Mortgage rates to remain low for the first half of 2017 - report

By  Dwight Trafford |   | Posted in " Mortgage Broker, Mortgage Financing Needs, Mortgage Information "

In the wake of its report on the unsustainability of the Canadian housing market, Fitch Ratings predicted that mortgage rates will remain at record-low levels for the first six months of this year.

The credit rating agency’s 2017 Global Housing and Mortgage Outlook, released earlier this week, noted that any possible increases would be minimal at best, and that inflation will remain at a relatively manageable 2 per cent.

“We expect that it will result in fewer loans being made available to marginal borrowers, which could reduce loan growth. That said, we expect loan volumes to remain near historical highs as long as interest rates remain low, employment is stable, borrowers are able to qualify under the stricter mortgage rules, and the desire/demand for home ownership remains high,” Fitch stated in the new report, as quoted by MoneySense.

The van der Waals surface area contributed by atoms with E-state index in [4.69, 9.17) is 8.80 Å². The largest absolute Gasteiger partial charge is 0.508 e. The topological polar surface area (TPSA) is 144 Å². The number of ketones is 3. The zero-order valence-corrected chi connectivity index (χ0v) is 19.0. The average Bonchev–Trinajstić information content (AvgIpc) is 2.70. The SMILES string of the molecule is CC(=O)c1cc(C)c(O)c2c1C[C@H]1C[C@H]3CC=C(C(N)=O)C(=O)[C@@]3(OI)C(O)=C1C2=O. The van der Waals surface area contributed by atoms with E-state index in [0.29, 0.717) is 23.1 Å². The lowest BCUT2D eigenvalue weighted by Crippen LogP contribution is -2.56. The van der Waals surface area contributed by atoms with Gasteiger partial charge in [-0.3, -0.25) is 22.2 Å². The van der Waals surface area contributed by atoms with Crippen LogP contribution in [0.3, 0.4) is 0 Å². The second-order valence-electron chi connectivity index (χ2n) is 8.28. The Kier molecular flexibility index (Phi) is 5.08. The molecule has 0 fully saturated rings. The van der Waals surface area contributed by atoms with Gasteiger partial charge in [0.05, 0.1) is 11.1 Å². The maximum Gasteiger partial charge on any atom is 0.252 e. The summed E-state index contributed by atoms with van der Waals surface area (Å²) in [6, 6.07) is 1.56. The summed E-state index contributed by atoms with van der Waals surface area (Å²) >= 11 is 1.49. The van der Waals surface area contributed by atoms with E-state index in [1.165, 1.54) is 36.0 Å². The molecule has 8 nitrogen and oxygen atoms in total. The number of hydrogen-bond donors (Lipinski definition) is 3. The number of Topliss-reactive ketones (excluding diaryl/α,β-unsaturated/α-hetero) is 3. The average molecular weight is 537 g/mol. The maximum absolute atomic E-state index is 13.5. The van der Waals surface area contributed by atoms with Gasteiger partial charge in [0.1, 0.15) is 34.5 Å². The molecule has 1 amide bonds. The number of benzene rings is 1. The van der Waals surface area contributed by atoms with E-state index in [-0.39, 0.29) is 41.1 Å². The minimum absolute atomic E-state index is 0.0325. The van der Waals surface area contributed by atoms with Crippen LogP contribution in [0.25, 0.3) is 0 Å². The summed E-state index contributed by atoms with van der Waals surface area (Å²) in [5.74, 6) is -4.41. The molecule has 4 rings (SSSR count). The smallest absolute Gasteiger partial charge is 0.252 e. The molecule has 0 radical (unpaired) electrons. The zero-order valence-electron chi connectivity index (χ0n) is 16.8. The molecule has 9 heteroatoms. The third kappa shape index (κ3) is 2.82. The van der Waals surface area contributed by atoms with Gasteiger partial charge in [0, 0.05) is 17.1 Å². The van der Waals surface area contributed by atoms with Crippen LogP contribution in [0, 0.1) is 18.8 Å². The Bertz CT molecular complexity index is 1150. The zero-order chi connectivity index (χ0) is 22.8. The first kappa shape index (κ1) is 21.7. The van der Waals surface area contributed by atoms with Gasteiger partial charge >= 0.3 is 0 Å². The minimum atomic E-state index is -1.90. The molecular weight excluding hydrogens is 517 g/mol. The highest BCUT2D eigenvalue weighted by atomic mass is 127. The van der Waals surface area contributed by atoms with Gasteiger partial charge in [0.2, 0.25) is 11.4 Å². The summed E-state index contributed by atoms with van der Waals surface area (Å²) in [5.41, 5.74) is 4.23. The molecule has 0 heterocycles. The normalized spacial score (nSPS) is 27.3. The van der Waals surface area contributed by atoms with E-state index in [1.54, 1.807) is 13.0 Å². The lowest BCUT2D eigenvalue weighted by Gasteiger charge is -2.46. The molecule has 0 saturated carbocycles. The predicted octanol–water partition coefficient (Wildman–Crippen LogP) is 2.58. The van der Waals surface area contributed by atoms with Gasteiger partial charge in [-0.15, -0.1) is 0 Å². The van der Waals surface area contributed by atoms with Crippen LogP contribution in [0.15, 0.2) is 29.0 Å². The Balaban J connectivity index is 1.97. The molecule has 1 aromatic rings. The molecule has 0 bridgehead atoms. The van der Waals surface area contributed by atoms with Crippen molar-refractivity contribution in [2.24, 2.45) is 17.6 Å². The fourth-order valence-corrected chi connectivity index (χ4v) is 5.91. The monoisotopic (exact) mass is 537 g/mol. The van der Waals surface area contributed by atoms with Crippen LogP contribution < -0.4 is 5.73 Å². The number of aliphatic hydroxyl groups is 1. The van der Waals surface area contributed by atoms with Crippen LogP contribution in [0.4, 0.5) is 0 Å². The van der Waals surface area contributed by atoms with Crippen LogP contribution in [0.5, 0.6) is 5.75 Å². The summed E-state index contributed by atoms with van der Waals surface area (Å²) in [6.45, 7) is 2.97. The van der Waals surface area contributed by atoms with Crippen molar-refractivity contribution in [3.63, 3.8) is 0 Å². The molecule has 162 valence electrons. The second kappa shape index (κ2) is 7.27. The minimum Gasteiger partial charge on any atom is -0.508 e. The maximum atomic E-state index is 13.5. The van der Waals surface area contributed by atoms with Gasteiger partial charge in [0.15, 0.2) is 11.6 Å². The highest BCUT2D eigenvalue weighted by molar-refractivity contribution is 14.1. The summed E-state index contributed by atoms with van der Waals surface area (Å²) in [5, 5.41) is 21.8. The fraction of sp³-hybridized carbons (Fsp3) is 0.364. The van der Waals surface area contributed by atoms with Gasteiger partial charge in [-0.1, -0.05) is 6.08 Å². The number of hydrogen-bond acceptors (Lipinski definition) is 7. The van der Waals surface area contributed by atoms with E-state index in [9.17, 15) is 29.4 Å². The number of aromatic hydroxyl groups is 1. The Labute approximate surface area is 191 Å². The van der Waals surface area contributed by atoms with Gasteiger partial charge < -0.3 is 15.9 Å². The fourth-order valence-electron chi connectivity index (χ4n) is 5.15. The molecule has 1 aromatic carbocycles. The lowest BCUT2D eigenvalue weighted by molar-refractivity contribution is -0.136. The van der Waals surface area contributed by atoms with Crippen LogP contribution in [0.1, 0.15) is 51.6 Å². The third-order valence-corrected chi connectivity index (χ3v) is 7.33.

On the macroeconomic side, Fitch projected continued stability, with Canadian GDP to grow by 1.9 per cent annually for 2017 and 2018.

Last week, Fitch downgraded its outlook of the Canadian housing market to “unsustainable”, placing the country among the ranks of Greece and Singapore as the real estate markets facing the greatest risk of major downturns in the near future.

“Canadian home prices are not supported by underlying fundamentals and the risk of a price fall in over-valued markets has risen,” Fitch warned.

“Despite the continued rise [of home purchase costs], Fitch views current home prices as unsustainable in the long term. There is a heightened risk of a price correction in over-valued markets,” the agency added. “With local and federal governments tightening loan-eligibility requirements and imposing restrictions on certain buying segments, the pace of home-price growth should decelerate.”

Article Courtesy: http://www.mortgagebrokernews.ca/news/mortgage-rates-to-remain-low-for-the-first-half-of-2017--report-221679.aspxEphraim Vecina